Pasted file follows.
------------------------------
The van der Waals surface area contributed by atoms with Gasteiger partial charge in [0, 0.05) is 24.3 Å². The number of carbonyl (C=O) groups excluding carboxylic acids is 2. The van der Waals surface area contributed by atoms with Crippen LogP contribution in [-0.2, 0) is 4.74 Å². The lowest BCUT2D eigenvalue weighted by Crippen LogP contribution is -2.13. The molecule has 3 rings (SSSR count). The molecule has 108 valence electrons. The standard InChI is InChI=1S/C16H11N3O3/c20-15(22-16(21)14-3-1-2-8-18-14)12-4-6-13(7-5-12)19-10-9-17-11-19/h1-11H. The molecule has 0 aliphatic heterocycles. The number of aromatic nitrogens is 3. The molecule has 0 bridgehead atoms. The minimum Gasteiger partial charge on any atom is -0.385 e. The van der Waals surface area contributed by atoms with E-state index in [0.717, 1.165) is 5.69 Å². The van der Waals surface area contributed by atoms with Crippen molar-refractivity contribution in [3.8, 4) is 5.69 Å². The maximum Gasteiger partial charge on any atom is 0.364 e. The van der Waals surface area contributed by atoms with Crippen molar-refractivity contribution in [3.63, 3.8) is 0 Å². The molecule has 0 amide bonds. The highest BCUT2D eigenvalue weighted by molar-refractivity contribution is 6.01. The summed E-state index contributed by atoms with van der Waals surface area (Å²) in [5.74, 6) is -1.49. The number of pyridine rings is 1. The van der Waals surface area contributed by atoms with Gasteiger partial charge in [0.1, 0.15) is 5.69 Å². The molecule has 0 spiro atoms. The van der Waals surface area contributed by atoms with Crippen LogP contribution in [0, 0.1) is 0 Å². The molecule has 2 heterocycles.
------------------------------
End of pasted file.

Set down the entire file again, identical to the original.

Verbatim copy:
The van der Waals surface area contributed by atoms with Gasteiger partial charge in [0, 0.05) is 24.3 Å². The number of carbonyl (C=O) groups excluding carboxylic acids is 2. The van der Waals surface area contributed by atoms with Crippen LogP contribution in [-0.2, 0) is 4.74 Å². The lowest BCUT2D eigenvalue weighted by Crippen LogP contribution is -2.13. The molecule has 3 rings (SSSR count). The molecule has 108 valence electrons. The standard InChI is InChI=1S/C16H11N3O3/c20-15(22-16(21)14-3-1-2-8-18-14)12-4-6-13(7-5-12)19-10-9-17-11-19/h1-11H. The molecule has 0 aliphatic heterocycles. The number of aromatic nitrogens is 3. The molecule has 0 bridgehead atoms. The minimum Gasteiger partial charge on any atom is -0.385 e. The van der Waals surface area contributed by atoms with E-state index in [0.717, 1.165) is 5.69 Å². The van der Waals surface area contributed by atoms with Crippen molar-refractivity contribution in [3.8, 4) is 5.69 Å². The maximum Gasteiger partial charge on any atom is 0.364 e. The van der Waals surface area contributed by atoms with Crippen molar-refractivity contribution in [3.63, 3.8) is 0 Å². The molecule has 0 amide bonds. The highest BCUT2D eigenvalue weighted by molar-refractivity contribution is 6.01. The summed E-state index contributed by atoms with van der Waals surface area (Å²) in [5.74, 6) is -1.49. The number of pyridine rings is 1. The van der Waals surface area contributed by atoms with Gasteiger partial charge in [0.1, 0.15) is 5.69 Å². The molecule has 0 spiro atoms. The van der Waals surface area contributed by atoms with Crippen LogP contribution in [0, 0.1) is 0 Å². The molecule has 2 heterocycles.